This provocative Esotouric bus adventure begins downtown and works its way south through Vernon, Bell Gardens, Santa Fe Springs and Downey, and through the past two centuries, exploring off-the-beaten path Los Angeles landmarks that have had enormous influence on the cultural life of the city and the world beyond.
Turning the West Side-centric notion of an L.A. architecture tour on its head, the bus goes into areas not traditionally associated with the important, beautiful or significant, raising issues of preservation, adaptive reuse and the evolution of the city. The locations all speak to the power, mutability and reach of Southern California as a creative engine. Some of the tour stops are:
Rancho San Antonio (1840). One of the oldest adobe structure in Los Angeles County, it was built by the Lugo family, whose rancho spread all the way to South Gate--the south gate of the property. This fascinating home sits smack dab in the middle of a 65-year-old trailer park on the banks of the Rio Hondo River in Bell Gardens. Between the layers of context at this site is the history of migration and growth in the Southland, from Spanish land grants to the dust bowl to the vast waves of stucco suburbs.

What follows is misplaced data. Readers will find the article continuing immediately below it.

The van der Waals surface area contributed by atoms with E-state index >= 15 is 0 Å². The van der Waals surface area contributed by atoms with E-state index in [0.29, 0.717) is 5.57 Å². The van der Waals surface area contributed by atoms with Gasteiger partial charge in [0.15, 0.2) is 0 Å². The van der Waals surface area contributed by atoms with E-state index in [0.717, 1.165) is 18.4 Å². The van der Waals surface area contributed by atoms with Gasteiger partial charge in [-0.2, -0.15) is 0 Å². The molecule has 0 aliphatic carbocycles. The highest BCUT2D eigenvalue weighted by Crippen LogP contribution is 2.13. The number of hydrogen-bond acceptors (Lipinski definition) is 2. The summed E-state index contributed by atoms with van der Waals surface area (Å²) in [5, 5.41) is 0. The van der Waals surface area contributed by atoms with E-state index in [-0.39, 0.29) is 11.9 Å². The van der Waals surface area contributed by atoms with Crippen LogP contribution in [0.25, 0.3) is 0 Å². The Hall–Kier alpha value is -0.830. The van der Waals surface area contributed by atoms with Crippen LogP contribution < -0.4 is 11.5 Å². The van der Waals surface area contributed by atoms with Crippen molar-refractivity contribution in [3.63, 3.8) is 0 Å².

Canning Hardware and the Ed "Big Daddy" Roth studio (1950s). This modest stretch of Slauson Avenue was ground zero for Southern California high performance and hot rod culture. Come discover how aerospace, social mobility and teenage ingenuity transformed the automotive industry and created new modes of self-expression that spread worldwide.
The Clarke Estate (1920). A lost masterpiece by tilt-slab concrete architect Irving Gill, this Mission Revival (with a smattering of Mayan)-inspired dwelling feels like a time capsule from a simpler era, and offers insights into how the California style of architecture was born and popularized through Gill's modernist fans Schindler and Neutra.
Harvey's Broiler (1958/2008). One of the most prominent stops on the South Los Angeles cruising circuit, the teen culture promenade of the 1950s and '60s that had enormous influence on fashion, automotive design, popular music and leisure, Harvey's is also a cautionary tale about historic preservation. The beloved Downey diner with its landmark neon sign was illegally partially demolished by a renter who wanted more space to park used cars. The site was saved due to public outcry, and has been restored as a Bob's Big Boy built to the original specifications.
This tour is just one of our California Culture tour series (formerly known as the Reyner Banham Loves L.A. series).